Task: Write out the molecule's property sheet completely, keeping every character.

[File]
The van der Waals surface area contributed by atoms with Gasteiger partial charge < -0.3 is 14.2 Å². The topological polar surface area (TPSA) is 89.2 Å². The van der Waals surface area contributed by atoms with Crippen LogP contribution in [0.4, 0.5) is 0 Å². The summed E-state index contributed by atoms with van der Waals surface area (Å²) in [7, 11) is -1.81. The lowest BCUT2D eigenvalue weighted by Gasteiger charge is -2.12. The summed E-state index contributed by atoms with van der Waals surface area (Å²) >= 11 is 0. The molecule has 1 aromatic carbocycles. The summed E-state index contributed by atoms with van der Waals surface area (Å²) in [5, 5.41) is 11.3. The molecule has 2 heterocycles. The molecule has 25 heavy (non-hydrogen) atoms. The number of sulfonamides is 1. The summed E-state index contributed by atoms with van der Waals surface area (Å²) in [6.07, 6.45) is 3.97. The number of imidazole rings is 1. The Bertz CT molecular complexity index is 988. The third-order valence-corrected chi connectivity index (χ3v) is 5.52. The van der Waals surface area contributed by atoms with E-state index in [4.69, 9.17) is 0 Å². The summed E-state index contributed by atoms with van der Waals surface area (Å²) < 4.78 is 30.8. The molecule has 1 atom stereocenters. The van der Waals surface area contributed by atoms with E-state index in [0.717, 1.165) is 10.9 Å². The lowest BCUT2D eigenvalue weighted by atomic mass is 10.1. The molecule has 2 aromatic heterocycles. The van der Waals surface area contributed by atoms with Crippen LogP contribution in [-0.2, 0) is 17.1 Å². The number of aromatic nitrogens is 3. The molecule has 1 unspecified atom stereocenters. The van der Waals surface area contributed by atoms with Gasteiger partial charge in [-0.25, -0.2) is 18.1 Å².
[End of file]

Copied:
The van der Waals surface area contributed by atoms with Gasteiger partial charge < -0.3 is 14.2 Å². The topological polar surface area (TPSA) is 89.2 Å². The van der Waals surface area contributed by atoms with Crippen LogP contribution in [0.4, 0.5) is 0 Å². The summed E-state index contributed by atoms with van der Waals surface area (Å²) in [7, 11) is -1.81. The lowest BCUT2D eigenvalue weighted by Gasteiger charge is -2.12. The summed E-state index contributed by atoms with van der Waals surface area (Å²) >= 11 is 0. The molecule has 1 aromatic carbocycles. The summed E-state index contributed by atoms with van der Waals surface area (Å²) in [5, 5.41) is 11.3. The molecule has 2 heterocycles. The molecule has 25 heavy (non-hydrogen) atoms. The number of sulfonamides is 1. The summed E-state index contributed by atoms with van der Waals surface area (Å²) in [6.07, 6.45) is 3.97. The number of imidazole rings is 1. The Bertz CT molecular complexity index is 988. The third-order valence-corrected chi connectivity index (χ3v) is 5.52. The van der Waals surface area contributed by atoms with E-state index in [4.69, 9.17) is 0 Å². The summed E-state index contributed by atoms with van der Waals surface area (Å²) < 4.78 is 30.8. The molecule has 1 atom stereocenters. The van der Waals surface area contributed by atoms with E-state index in [0.717, 1.165) is 10.9 Å². The lowest BCUT2D eigenvalue weighted by atomic mass is 10.1. The molecule has 2 aromatic heterocycles. The van der Waals surface area contributed by atoms with Crippen LogP contribution in [-0.2, 0) is 17.1 Å². The number of aromatic nitrogens is 3. The molecule has 1 unspecified atom stereocenters. The van der Waals surface area contributed by atoms with Gasteiger partial charge in [-0.25, -0.2) is 18.1 Å².